published a review at Standpoint.online –
    http://www.standpointmag.co.uk/node/139/full – of Robert
    Kagans latest book, “The Return of History and the End of
    Dreams”. Among other things, Kagan is proposing a “league of
    democracies” as an alternative to the “coalition of the willing”.
    Paul Wolfowitz openly advocates a “politics of fear”. Here is a
    quote from the review:
    “A very different objection to Kagan’s proposal is that a “league
    of democracies” will be a fragile basis for collective action.
    When crises develop over local problems — in Asia or Eastern
    Europe or the Persian Gulf — democratic solidarity is not likely
    to trump individual countries’ strategic or commercial interests.
    But although the idea of “coalitions of the willing” has taken a
    beating in recent years, there is no obvious substitute for it.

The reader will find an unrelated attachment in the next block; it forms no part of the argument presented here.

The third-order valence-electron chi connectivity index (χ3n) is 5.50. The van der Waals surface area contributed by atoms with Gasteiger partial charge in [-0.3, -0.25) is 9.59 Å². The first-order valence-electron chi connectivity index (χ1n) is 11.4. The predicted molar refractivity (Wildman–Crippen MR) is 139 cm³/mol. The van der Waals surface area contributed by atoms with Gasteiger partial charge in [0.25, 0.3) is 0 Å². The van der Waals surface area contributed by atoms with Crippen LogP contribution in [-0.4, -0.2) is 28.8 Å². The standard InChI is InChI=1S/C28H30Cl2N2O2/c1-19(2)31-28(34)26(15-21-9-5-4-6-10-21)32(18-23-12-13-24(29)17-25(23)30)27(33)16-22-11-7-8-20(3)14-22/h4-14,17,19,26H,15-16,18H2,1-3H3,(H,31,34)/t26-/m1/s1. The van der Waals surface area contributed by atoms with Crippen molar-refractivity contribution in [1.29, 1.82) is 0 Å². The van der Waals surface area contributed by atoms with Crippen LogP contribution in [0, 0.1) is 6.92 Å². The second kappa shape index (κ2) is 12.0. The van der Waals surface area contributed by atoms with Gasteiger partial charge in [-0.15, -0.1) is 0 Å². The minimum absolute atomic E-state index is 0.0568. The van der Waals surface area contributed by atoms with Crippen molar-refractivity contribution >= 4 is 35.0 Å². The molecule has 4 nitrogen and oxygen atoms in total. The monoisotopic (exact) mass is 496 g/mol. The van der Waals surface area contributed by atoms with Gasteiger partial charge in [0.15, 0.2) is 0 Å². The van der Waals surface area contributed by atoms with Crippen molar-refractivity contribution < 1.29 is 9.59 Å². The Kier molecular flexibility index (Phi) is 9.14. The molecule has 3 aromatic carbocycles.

While shared democratic values may help to draw such a
    coalition together, they are not necessarily the strongest link. A
    shared sense of threat — along with the confidence that there is
    will and capability to resist it — is not only the strongest
    motivating factor bringing countries together, but also the
    strongest deterrent to aggressive action by any regional power.
    How much will the Iraq experience affect America’s ability to
    lead in the future? Kagan doesn’t address that question but his
    answer is implied when he says that the democratic world will
    still look to the sole superpower for leadership, no matter how
    “flawed”. It is striking how US leadership recovered after Korea’s
    unpopular and stalemated war – and even after Vietnam.
    Whether Kagan believes that history’s return will include the
    return of US confidence, and how quickly, is unclear.
    History’s answer to that question will depend on several factors,
    including the leadership capacity of the next US administration
    and whether Iraq ultimately comes to be viewed as a failure or a
    success – albeit a costly one. But America’s future leadership
    role may depend even more on how threatening the world